posted on 6/2008 By:
Spitfire spit fire, spit water, and vomit out paragraphs of pent-up anger in accusatory tones. Believably.
If you're not gonna break the mold, then bury it, and piss on it. They left with a shovel (previous output Self Help), and then came back having taken names (Cult Fiction). But I still haven't heard what got their goat in the first place (aka 1999 debut The Dead Next Door), and I need to get on that. As for typecasting, you can call it "metal-core" if you define "core" as something more along the lines of "the center", as in "getting to the heart of it", and not so much in reference to HC posturing. I prefer to call it Tourette's Metal, akin to the pure outbursts of bands like Deadguy, Craw, Dazzling Killmen, etc. Gut reaction, little mathematics, but not for a lack of intelligence. It's a choice, not a handicap. They comfortably tread the middle ground between pretentious angles and straight-lined barbarianism by playing in the pocket to persuade, not for individual recognition. Bless this unselfishness. This is not totally surprising considering this lineup is comprised of sewn together bits and pieces of Scarlet, Norma Jean, and....ahem....Mae. Ok, so we've got one influence here that does not have a pulse that hits the ceiling, and there is a cool breeze in this hell. From whichever direction it comes from, it seems to be a necessary trait in the Spitfire forecast. Now whether or not Mae's pop-rock tendencies held any stock in their leanings to the left, I can't say, but it's what I've got to work with, and it's what they're working quite well with. Not at all to force dead-ringer-for-Deadguy angst spewers like "The Animal Kingdom Of Heaven's Gate" into the shadows, as Spitfire frontguy John Spencer does an admirable Tim Singer impersonation, and the whole outfit in general does the Deadguy legacy justice. If you were emotionally touched, as I, by those Purveyors of Pissed back in '95, then Spitfire will constantly supply you with ammo to set your guns blazing, no doubt, but focus should equally be given to their sounds of submission as well. It's not all martyrdom on Cult Fiction. There's a candied innocence in Spencer's Josh Homme-isms during the Queens Of The Stone Age-ish quasi-chorus of "Arrhythmia Drift", tambourine and all, but make no mistake, this lead-off track is quick to extend fist to face and then retract with entrails in grip. "Apnea 1" is an inclination toward a trendful Isis/Peli-core trip, but it's so, so convincing. If I had three minutes and thirteen seconds left until the end of the world by tsunami, I'd take my ghetto-blaster with me to the end of a pier, turn this up on ten, close my eyes, and let the waves separate me. With one droning guitar riff for its lowest common denominator, it then multiplies and multiplies with guitar wrapped around guitar, and snare upon tom upon snare. Slow and steady wins the race, this time.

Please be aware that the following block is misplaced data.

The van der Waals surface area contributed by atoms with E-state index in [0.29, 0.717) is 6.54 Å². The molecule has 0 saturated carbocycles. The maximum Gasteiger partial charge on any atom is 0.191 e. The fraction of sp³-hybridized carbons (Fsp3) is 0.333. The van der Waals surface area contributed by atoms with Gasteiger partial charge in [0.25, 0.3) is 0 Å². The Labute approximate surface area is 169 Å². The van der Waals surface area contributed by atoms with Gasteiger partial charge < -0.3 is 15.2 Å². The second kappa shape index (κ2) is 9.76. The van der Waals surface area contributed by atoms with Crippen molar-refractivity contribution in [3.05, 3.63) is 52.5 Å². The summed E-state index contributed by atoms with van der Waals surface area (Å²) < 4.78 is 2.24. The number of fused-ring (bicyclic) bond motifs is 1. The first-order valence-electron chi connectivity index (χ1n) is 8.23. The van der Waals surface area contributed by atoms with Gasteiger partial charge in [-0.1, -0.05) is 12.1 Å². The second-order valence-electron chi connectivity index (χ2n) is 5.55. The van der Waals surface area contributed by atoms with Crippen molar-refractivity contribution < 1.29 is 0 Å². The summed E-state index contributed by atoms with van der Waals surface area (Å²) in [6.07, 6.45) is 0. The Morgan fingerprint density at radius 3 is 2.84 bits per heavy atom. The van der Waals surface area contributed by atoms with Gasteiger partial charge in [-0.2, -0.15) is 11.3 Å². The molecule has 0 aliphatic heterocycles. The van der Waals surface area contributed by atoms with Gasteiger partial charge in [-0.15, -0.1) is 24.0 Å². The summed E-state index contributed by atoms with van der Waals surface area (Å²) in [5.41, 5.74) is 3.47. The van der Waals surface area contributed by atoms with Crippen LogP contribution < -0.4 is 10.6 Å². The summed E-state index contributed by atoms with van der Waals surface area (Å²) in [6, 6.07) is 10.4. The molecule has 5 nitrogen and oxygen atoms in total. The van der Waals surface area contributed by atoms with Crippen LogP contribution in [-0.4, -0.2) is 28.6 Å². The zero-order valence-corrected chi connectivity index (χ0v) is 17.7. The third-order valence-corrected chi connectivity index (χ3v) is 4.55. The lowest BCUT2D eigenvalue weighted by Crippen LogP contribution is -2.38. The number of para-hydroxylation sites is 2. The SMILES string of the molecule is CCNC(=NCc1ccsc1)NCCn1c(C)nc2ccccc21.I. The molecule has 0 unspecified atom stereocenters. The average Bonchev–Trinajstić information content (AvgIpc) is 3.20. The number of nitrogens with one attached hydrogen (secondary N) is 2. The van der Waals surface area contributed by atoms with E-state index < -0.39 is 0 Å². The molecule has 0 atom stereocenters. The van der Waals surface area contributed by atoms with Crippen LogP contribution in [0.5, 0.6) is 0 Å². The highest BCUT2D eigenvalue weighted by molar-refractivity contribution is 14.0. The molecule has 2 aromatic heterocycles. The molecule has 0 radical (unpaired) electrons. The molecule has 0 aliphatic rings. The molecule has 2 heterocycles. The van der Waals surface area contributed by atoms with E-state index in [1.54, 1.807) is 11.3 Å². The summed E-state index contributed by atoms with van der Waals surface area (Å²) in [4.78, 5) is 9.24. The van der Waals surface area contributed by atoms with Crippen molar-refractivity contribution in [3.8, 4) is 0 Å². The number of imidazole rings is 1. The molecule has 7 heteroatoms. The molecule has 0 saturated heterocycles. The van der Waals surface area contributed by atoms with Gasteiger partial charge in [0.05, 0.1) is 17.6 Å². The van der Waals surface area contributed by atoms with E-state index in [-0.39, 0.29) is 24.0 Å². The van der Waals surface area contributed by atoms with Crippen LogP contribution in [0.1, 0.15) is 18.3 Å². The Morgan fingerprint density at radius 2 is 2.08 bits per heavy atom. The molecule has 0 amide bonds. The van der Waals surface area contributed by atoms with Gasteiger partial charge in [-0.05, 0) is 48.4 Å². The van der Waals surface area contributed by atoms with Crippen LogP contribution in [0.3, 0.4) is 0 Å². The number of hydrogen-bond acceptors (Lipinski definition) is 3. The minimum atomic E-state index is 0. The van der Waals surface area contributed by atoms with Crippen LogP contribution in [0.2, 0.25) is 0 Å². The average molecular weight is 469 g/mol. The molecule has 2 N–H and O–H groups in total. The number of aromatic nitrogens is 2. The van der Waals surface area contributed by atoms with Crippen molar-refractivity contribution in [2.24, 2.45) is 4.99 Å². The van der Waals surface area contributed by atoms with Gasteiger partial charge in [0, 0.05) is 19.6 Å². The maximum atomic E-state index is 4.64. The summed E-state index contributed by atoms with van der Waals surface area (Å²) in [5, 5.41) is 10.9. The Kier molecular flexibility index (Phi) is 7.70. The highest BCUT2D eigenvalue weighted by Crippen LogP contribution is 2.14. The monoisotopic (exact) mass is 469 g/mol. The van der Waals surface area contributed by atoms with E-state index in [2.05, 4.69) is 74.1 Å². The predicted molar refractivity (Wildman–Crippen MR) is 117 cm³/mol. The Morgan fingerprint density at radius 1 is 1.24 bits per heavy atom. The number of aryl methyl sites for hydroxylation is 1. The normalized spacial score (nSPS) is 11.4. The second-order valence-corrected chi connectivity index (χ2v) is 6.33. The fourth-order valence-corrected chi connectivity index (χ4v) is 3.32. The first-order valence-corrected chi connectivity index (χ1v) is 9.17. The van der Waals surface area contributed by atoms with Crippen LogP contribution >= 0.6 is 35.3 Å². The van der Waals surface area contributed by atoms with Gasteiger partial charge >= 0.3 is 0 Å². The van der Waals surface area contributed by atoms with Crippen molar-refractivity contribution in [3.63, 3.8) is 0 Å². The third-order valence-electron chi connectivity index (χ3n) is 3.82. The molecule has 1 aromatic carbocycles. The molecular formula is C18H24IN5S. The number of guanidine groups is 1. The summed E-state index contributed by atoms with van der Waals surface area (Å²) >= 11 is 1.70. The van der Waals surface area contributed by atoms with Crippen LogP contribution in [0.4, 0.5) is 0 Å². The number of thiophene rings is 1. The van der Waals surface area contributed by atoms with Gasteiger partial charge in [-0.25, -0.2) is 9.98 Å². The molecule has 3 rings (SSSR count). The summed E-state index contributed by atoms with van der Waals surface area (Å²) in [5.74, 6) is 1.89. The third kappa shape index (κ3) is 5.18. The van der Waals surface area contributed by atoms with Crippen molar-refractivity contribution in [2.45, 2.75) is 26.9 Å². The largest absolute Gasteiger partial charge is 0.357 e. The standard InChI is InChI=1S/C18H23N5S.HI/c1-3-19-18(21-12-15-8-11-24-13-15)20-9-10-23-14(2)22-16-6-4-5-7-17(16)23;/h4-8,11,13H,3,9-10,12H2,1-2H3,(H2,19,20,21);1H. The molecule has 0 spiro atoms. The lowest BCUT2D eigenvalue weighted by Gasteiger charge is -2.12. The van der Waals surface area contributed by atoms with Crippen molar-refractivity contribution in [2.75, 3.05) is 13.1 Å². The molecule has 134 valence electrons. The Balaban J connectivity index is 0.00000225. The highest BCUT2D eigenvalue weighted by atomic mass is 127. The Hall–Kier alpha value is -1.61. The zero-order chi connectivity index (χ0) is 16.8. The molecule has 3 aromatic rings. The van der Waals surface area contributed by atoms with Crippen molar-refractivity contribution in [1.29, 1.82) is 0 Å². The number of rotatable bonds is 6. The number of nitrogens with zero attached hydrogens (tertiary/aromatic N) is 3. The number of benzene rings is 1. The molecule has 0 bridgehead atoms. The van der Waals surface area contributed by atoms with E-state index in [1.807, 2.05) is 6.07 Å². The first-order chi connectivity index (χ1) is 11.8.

Well I just dropped nine other band names for the sake of clarity. This review is a preview, but I almost gave away the full-length feature. This'll be more fun if you take a turn, and by all means you should. So let me just stick my fingers down my throat: Barkmarket. Pink Floyd. Led Zeppelin. These are the little gifts that await you, now all over the floor. Pick them up and see where they fit in to Cult Fiction.
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